The little bear in the story got lost one night when he was picked up in a swooping owl’s claws. The drawings of the moon, the owl and the bear in the nighttime sky were filled with cross-hatching far finer and subtler than in the Globe illustration here. I stopped reading for a few seconds and marvelled at the amount of time it must have taken the artist to produce such an effect. I thought to myself, I could never, ever have the patience to sit there and draw line after line with no margin for error. Then my daughter elbowed me with an impatient “Daddy!” and I boomeranged back from my reverie, acutely aware that parents aren’t supposed to space out in the middle of a bedtime story.

What does all this have to do with writing a novel? It’s all about the work involved. I sometimes forget that stringing together a bunch of words, then painstakingly going back over them and replacing some of them or changing their order is just as daunting for non-writers as creating a complex illustration would be for me. It’s hard. It’s often kind of annoying. And sometimes you get stuck. (Quick joke: part of my next novel is set in Paris and I’m worried that I might suffer from writer’s bloc.)

What does all this have to do with me writing a novel? Well, I promised I would publish the sequel to Silent Symmetry in “late 2013”. Now I realize that my writing strategy was wrong and I’m going to have to break that promise. Fortunately for my reputation, authors are notorious for breaking promises; we literally make things up that aren’t true for a living.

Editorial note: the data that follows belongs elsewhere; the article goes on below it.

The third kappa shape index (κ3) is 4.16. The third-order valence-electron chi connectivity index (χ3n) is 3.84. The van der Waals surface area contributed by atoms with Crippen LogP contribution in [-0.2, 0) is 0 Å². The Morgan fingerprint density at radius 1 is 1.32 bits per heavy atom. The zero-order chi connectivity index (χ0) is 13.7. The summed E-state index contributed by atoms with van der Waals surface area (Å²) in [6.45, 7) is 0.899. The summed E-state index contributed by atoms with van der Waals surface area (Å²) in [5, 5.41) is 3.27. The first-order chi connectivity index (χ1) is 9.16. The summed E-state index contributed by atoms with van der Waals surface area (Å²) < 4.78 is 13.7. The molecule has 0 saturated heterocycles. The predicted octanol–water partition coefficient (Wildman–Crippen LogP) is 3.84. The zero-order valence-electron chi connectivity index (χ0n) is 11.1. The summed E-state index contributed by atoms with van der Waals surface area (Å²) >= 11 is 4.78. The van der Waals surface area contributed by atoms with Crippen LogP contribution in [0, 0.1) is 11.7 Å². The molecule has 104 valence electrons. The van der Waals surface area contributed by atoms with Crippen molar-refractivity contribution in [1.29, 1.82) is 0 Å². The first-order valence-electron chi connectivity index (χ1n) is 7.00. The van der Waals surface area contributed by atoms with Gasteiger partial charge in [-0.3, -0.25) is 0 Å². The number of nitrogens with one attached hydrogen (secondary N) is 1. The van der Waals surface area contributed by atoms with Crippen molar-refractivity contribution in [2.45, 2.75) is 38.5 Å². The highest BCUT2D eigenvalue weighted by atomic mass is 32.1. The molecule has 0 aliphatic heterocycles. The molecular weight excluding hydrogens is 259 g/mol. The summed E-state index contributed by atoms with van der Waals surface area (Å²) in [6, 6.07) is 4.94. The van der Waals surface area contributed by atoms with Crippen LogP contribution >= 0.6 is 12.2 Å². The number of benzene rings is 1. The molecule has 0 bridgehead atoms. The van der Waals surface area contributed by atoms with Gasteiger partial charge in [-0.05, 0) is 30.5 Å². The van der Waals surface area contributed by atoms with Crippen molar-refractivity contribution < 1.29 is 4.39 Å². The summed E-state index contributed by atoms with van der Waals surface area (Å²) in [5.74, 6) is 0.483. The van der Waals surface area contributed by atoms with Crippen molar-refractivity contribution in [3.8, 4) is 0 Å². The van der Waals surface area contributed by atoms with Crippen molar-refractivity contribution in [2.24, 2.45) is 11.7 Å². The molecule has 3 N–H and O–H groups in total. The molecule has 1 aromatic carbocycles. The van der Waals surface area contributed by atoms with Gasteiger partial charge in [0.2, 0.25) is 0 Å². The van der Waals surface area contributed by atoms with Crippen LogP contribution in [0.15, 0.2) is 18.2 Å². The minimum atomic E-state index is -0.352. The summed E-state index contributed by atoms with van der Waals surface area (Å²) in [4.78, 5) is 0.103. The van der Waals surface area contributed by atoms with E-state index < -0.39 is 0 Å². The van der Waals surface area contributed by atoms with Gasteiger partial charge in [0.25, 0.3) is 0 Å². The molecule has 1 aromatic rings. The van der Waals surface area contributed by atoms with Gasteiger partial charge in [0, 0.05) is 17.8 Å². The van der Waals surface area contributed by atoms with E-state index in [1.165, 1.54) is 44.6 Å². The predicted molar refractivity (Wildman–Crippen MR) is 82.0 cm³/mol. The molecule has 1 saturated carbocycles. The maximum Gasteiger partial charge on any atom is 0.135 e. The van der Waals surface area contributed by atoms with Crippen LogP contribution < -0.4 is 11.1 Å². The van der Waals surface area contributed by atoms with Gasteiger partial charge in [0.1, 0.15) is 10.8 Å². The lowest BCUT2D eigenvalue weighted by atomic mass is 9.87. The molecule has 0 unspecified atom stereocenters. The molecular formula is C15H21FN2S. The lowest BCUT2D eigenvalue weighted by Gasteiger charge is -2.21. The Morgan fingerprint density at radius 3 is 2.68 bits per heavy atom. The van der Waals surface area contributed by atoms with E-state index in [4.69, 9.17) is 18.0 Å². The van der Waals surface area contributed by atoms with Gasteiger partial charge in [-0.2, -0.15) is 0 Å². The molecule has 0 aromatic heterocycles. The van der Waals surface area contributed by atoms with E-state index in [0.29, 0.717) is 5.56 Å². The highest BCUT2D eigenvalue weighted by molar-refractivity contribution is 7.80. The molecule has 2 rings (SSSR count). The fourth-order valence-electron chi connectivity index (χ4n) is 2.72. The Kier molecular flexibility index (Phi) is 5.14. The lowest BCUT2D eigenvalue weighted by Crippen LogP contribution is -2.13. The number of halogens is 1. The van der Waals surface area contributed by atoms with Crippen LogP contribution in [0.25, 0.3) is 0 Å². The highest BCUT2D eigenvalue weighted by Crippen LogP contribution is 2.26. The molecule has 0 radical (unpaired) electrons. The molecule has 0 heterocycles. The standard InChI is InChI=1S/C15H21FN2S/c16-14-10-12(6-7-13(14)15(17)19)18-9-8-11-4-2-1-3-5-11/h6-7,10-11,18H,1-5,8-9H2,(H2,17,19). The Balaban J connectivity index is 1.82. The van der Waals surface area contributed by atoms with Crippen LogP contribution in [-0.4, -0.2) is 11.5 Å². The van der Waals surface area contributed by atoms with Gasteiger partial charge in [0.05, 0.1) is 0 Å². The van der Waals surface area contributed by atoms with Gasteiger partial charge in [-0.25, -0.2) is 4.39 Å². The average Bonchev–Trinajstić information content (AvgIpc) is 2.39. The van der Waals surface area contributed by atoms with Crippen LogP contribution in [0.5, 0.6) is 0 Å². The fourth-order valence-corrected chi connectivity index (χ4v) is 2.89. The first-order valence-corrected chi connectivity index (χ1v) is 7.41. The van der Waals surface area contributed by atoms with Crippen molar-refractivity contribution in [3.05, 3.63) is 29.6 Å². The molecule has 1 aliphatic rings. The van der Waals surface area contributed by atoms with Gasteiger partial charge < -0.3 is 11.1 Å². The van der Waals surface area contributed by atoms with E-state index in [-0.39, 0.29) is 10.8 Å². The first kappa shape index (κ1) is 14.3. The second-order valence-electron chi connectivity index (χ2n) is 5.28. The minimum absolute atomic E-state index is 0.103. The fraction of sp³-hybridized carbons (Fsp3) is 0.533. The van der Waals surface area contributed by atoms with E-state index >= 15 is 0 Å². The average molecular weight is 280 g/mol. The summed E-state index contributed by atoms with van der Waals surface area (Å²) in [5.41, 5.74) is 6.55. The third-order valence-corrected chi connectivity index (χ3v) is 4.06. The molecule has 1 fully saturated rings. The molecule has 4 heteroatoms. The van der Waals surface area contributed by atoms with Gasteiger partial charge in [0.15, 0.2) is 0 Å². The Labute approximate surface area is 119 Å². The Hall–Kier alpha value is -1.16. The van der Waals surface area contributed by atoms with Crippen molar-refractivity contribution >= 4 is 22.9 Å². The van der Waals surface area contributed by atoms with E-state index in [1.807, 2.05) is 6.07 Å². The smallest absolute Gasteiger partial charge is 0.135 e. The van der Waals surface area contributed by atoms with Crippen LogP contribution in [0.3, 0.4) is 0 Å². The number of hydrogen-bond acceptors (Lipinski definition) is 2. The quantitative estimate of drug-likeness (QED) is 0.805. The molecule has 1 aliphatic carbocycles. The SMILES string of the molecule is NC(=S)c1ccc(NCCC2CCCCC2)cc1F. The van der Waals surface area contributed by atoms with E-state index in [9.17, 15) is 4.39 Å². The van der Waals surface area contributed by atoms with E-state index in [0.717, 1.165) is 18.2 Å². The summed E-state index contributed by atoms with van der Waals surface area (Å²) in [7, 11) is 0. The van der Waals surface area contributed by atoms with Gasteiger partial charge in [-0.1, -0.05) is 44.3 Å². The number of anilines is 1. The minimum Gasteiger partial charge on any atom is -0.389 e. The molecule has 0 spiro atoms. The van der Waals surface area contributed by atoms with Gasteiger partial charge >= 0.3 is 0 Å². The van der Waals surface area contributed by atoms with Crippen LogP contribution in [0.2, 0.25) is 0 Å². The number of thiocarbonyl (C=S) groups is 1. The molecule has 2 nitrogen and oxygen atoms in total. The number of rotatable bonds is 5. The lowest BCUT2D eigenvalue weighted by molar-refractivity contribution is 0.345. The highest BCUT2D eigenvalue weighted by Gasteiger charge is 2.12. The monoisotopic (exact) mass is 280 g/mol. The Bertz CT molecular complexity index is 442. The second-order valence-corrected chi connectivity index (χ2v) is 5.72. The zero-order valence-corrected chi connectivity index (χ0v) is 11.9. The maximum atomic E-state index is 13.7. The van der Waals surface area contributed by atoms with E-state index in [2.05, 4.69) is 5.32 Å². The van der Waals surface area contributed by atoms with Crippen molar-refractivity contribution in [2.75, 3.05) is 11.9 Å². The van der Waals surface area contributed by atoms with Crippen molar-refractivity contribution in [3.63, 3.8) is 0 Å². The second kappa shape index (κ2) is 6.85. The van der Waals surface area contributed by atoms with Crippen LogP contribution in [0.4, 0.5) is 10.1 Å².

I don’t mind allowing readers a peak behind the creative curtain, so here’s my new writing and publication strategy for books two and three of the Embodied trilogy. Instead of planning, writing and rewriting book two, Starley’s Rust, then spending the time and effort it takes to publish and market it properly before embarking on the creation of book three, I’m going to plan and write books two and three back-to-back, then rewrite, publish and market book two. Once that is on the Kindles and iPads of a bunch of readers, I’ll rewrite, publish and market book three. This will allow me to more effectively control both the overall flow of the story and each book’s release date. This doesn’t just help me, it will also, crucially, give my readers a more fulfilling experience because, a) the books should be better; and b) readers of book two won’t have to wait nearly as long to read the conclusion of the trilogy.